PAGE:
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Let's say you have an energy transmission line, that gets powered by an energy plant with a power of 6150MW. You know the line is for example 133 km long and you know the voltage of the power line is 380 kV. I am tempted to say you could calculate the energy loss of the line without taking any information about the power plant into account, calculating the power by P_loss=V²/R. However as mentionned before, we do not take the power of the plant into account so it could happen that you lose more heat than you produce energy. This is obviously not correct, so how should I solve this problem?

Question solved: Why high voltage transmission lines?

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  • $\begingroup$ If the losses due to resistance are to high in respect to the power of the power plant, it just means that a voltage that high cannot be maintained. $\endgroup$ Commented Mar 14, 2020 at 17:27

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The first step is to define energy losses. When I hear that term regarding electrical grids, I typically assume they are referring to the $P=I^2R$ losses of the lines. This is because this particular loss is something that can be changed (by planning higher voltage lines).

There are also reactive loads. If a system is out of balance, with too much capacitance or too much inductance, power is lost charging those. That is a loss factor which matters greatly for electrical companies. They tend to have banks of capacitors which can be switched in to balance the loads (modern power consumption tends to be inductive on average because electric motors are inductive).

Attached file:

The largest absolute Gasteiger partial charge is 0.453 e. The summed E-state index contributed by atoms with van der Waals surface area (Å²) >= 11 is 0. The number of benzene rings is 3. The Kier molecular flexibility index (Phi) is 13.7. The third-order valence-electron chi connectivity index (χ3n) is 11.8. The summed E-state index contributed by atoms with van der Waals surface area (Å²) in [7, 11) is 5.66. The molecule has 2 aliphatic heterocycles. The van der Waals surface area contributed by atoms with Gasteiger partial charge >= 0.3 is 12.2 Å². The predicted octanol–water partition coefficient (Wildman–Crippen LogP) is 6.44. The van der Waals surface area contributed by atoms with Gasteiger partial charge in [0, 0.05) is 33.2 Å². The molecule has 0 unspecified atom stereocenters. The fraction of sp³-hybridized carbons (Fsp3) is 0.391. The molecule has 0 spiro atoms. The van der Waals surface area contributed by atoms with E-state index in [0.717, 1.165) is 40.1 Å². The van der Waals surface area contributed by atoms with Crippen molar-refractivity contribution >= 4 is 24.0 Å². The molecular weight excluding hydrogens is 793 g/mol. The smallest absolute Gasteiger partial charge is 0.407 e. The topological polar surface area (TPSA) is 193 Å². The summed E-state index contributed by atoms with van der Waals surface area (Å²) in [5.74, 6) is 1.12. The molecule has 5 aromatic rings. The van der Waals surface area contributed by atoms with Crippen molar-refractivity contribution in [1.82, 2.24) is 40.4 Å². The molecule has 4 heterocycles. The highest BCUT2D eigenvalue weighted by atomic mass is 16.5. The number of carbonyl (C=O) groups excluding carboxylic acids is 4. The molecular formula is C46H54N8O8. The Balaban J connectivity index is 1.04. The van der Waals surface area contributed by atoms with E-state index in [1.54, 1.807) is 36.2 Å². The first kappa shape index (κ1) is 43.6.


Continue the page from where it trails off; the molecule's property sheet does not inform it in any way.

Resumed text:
If you are accounting for loses in the production system, you're going to have to carefully define what the energy losses are with respect to. For these things, we are typically talking about losses with respect to the theoretical energy load of the fuel. In this sense, a typical coal plant is around 37% efficient. It can also be compared to the efficiency of an ideal thermodynamic cycle. Known as the Carnot efficiency, this is a value that is dependent on temperature, but tends to be around the 60% to 70% range.

So define losses based on what is most useful, and then go from there. What is useful really depends on what you think you can optimize. Tailor your definition of loss to best capture the variables you wish to improve upon.

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The electrical production facility will measure output of voltage and amperage, so they know how much electrical power is being generated. All of their customers have meters which tell the electric company how much to bill them. Since there is never "excess" power on the grid (electrical power can't be stored in transmission lines), the energy losses can be calculated over a long time interval (e.g., 1 month) as the difference between what was generated and the sum of all of the customer's electrical meter usages.

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